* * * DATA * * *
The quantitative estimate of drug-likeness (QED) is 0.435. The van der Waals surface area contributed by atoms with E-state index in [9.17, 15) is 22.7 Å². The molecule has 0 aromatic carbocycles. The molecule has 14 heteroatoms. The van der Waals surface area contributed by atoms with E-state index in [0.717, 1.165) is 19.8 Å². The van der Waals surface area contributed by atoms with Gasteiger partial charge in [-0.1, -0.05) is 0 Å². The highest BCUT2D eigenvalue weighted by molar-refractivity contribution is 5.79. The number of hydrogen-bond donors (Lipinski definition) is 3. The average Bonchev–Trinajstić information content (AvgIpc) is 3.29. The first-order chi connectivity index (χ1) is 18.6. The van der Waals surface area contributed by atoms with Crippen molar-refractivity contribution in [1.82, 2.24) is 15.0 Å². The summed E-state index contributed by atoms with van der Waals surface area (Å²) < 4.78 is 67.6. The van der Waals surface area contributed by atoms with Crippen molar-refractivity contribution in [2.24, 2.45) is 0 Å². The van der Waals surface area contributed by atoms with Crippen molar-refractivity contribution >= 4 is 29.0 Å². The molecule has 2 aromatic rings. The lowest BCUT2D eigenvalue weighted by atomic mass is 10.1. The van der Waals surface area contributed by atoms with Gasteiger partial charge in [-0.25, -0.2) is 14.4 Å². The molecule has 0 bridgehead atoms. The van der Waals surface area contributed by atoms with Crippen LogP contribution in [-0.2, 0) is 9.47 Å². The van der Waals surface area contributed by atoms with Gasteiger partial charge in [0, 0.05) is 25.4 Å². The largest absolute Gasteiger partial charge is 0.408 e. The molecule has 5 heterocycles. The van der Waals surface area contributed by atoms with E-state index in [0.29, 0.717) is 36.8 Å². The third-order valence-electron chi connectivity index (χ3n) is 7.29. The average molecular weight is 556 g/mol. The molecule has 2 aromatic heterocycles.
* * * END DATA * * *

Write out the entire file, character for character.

The quantitative estimate of drug-likeness (QED) is 0.435. The van der Waals surface area contributed by atoms with E-state index in [9.17, 15) is 22.7 Å². The molecule has 0 aromatic carbocycles. The molecule has 14 heteroatoms. The van der Waals surface area contributed by atoms with E-state index in [0.717, 1.165) is 19.8 Å². The van der Waals surface area contributed by atoms with Gasteiger partial charge in [-0.1, -0.05) is 0 Å². The highest BCUT2D eigenvalue weighted by molar-refractivity contribution is 5.79. The number of hydrogen-bond donors (Lipinski definition) is 3. The average Bonchev–Trinajstić information content (AvgIpc) is 3.29. The first-order chi connectivity index (χ1) is 18.6. The van der Waals surface area contributed by atoms with Crippen molar-refractivity contribution in [1.82, 2.24) is 15.0 Å². The summed E-state index contributed by atoms with van der Waals surface area (Å²) < 4.78 is 67.6. The van der Waals surface area contributed by atoms with Crippen molar-refractivity contribution in [2.24, 2.45) is 0 Å². The van der Waals surface area contributed by atoms with Crippen molar-refractivity contribution >= 4 is 29.0 Å². The molecule has 2 aromatic rings. The lowest BCUT2D eigenvalue weighted by atomic mass is 10.1. The van der Waals surface area contributed by atoms with Gasteiger partial charge in [-0.25, -0.2) is 14.4 Å². The molecule has 0 bridgehead atoms. The van der Waals surface area contributed by atoms with Crippen LogP contribution in [-0.2, 0) is 9.47 Å². The van der Waals surface area contributed by atoms with Gasteiger partial charge in [0, 0.05) is 25.4 Å². The largest absolute Gasteiger partial charge is 0.408 e. The molecule has 5 heterocycles. The van der Waals surface area contributed by atoms with E-state index in [0.29, 0.717) is 36.8 Å². The third-order valence-electron chi connectivity index (χ3n) is 7.29. The average molecular weight is 556 g/mol. The molecule has 2 aromatic heterocycles.